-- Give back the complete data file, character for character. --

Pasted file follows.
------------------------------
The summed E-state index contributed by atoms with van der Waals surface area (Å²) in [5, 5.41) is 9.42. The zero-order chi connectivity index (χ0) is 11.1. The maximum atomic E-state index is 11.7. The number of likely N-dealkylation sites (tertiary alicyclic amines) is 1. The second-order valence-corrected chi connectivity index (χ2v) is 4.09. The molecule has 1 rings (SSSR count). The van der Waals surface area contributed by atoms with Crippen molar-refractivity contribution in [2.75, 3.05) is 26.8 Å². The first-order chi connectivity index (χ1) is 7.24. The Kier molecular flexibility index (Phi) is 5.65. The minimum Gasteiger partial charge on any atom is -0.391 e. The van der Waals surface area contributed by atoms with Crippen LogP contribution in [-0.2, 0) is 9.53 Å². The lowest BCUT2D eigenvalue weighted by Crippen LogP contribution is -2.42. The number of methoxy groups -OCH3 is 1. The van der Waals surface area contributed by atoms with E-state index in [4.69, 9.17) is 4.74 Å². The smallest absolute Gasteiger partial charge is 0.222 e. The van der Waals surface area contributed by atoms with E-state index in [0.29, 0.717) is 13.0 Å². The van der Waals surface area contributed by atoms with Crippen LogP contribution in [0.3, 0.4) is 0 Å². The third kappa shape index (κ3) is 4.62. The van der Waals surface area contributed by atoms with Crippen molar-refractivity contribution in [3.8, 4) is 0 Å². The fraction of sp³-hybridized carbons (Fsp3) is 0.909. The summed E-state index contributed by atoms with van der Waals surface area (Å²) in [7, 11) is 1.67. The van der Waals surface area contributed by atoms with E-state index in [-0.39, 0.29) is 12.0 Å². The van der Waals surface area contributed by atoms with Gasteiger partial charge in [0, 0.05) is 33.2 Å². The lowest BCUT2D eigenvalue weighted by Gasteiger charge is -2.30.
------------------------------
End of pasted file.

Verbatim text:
The summed E-state index contributed by atoms with van der Waals surface area (Å²) in [5, 5.41) is 9.42. The zero-order chi connectivity index (χ0) is 11.1. The maximum atomic E-state index is 11.7. The number of likely N-dealkylation sites (tertiary alicyclic amines) is 1. The second-order valence-corrected chi connectivity index (χ2v) is 4.09. The molecule has 1 rings (SSSR count). The van der Waals surface area contributed by atoms with Crippen molar-refractivity contribution in [2.75, 3.05) is 26.8 Å². The first-order chi connectivity index (χ1) is 7.24. The Kier molecular flexibility index (Phi) is 5.65. The minimum Gasteiger partial charge on any atom is -0.391 e. The van der Waals surface area contributed by atoms with Crippen LogP contribution in [-0.2, 0) is 9.53 Å². The lowest BCUT2D eigenvalue weighted by Crippen LogP contribution is -2.42. The number of methoxy groups -OCH3 is 1. The van der Waals surface area contributed by atoms with E-state index in [4.69, 9.17) is 4.74 Å². The smallest absolute Gasteiger partial charge is 0.222 e. The van der Waals surface area contributed by atoms with E-state index in [0.29, 0.717) is 13.0 Å². The van der Waals surface area contributed by atoms with Crippen LogP contribution in [0.3, 0.4) is 0 Å². The third kappa shape index (κ3) is 4.62. The van der Waals surface area contributed by atoms with Crippen molar-refractivity contribution in [3.8, 4) is 0 Å². The fraction of sp³-hybridized carbons (Fsp3) is 0.909. The summed E-state index contributed by atoms with van der Waals surface area (Å²) in [7, 11) is 1.67. The van der Waals surface area contributed by atoms with E-state index in [-0.39, 0.29) is 12.0 Å². The van der Waals surface area contributed by atoms with Gasteiger partial charge in [0, 0.05) is 33.2 Å². The lowest BCUT2D eigenvalue weighted by Gasteiger charge is -2.30.